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ACC: Investigational Drug Cuts Lipids But May Be Unsafe

LY518674 may be effective, but may also increase serum creatinine and some lipoproteins

MONDAY, March 26 (HealthDay News) -- LY518674, an investigational peroxisome proliferator-activated receptor (PPAR) alpha agonist, improves lipid levels but may not be safe, according to the results of a study published online March 25 in the Journal of the American Medical Association to coincide with the American College of Cardiology's annual conference in New Orleans.

Steven E. Nissen, M.D., of the Cleveland Clinic Foundation in Ohio, and colleagues conducted two trials, the first of which randomized 309 patients with atherogenic dyslipidemia to receive LY518674, fenofibrate or placebo. In the second study, they randomized 304 patients with hypercholesterolemia to receive atorvastatin or placebo for four weeks, followed by LY518674 or placebo for 12 more weeks.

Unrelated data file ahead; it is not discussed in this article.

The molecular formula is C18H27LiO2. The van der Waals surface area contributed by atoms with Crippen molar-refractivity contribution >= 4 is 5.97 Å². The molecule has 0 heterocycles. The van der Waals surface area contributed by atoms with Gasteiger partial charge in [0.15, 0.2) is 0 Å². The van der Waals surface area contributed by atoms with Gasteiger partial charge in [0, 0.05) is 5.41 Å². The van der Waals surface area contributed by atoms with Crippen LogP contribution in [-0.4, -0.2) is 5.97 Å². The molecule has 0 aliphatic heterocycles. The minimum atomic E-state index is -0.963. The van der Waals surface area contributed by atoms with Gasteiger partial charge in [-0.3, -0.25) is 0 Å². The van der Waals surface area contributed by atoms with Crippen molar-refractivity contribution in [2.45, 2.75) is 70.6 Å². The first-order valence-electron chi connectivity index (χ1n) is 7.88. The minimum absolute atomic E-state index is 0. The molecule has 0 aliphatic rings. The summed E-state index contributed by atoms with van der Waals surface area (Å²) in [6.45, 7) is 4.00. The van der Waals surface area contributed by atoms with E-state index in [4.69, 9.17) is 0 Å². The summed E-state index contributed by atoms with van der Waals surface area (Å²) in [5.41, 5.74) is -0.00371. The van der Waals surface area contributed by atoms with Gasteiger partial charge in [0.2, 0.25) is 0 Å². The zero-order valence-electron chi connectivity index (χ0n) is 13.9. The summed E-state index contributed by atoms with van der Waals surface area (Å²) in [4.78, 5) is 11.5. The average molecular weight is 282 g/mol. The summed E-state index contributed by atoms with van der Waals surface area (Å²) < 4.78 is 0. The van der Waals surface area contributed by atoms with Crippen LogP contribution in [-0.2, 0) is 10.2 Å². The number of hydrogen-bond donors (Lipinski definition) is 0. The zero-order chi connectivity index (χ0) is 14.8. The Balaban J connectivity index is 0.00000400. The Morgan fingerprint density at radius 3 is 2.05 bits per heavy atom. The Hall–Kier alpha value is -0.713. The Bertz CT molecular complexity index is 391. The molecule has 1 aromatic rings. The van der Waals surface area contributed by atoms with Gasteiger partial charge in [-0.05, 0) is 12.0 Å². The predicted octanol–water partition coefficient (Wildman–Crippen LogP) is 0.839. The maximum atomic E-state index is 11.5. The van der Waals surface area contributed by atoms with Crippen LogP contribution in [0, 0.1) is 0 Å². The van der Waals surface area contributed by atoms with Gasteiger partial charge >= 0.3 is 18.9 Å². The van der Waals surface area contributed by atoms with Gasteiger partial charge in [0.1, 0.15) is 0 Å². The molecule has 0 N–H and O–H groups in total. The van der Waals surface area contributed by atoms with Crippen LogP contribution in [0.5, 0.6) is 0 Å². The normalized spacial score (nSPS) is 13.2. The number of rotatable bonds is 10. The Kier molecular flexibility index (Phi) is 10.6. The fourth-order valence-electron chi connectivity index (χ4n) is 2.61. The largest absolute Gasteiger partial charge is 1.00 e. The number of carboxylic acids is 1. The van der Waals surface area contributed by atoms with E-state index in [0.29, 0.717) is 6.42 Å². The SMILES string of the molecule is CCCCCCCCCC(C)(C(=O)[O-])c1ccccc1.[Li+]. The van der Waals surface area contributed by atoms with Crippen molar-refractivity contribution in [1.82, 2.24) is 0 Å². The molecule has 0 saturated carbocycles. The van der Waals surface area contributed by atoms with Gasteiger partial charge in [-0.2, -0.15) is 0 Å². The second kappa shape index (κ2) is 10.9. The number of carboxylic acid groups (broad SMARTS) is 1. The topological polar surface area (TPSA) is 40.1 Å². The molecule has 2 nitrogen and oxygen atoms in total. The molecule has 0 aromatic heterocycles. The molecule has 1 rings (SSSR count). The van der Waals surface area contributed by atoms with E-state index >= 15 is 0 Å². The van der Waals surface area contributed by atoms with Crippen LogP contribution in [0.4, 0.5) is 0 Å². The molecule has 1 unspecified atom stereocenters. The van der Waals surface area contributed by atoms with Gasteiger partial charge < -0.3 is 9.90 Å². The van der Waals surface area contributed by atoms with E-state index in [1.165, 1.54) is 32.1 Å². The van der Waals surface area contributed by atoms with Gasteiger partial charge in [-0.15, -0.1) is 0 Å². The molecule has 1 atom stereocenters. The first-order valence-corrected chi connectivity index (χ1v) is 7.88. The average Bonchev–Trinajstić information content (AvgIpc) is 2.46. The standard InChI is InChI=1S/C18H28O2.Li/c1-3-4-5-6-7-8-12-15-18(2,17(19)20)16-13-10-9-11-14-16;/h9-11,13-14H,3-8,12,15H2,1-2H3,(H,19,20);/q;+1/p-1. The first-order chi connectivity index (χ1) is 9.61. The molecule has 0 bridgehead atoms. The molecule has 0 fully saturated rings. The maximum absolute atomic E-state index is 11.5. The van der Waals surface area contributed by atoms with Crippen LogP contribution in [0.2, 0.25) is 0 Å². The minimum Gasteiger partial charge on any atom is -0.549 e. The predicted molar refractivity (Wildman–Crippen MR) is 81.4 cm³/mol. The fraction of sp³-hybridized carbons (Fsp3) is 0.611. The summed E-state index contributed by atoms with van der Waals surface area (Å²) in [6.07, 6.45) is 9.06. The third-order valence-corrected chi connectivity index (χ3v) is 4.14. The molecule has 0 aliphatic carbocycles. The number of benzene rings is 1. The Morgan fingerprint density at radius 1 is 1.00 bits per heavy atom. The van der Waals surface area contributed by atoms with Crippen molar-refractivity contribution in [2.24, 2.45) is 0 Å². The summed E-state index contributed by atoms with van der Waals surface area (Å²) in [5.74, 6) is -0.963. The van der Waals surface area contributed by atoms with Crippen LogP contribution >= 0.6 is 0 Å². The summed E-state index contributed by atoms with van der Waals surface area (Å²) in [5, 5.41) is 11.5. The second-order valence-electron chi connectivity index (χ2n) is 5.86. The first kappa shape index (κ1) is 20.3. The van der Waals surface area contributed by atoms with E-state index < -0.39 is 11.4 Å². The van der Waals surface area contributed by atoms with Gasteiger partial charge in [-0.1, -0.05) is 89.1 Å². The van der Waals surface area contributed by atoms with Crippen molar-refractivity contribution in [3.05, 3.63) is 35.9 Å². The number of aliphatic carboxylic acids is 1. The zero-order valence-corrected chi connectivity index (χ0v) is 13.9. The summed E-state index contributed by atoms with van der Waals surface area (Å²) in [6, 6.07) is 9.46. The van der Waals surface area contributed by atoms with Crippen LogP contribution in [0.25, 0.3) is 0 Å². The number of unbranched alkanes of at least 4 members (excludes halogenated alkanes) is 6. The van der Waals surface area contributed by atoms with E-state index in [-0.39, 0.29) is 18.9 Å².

In both studies, the researchers found that LY518674 significantly reduced triglyceride levels and increased high-density lipoprotein cholesterol levels. But the studies raised safety concerns as both LY518674 and fenofibrate increased serum creatinine levels in some patients, although there were no cases of rhabdomyolysis or acute renal failure. In addition, LY518674 increased LDL-C and Apo A-II.

"The results of this pair of trials demonstrate the challenges in developing new PPAR agonists as therapeutic agents. These drugs modulate activity of a large number of genes, some of which produce unknown effects," the authors write. "Accordingly, the beneficial effects of PPAR activation appear to be associated with a variety of untoward effects, which may include oncogenesis, renal dysfunction, rhabdomyolysis, and cardiovascular toxicity."

The study was funded by Eli Lilly and Co.

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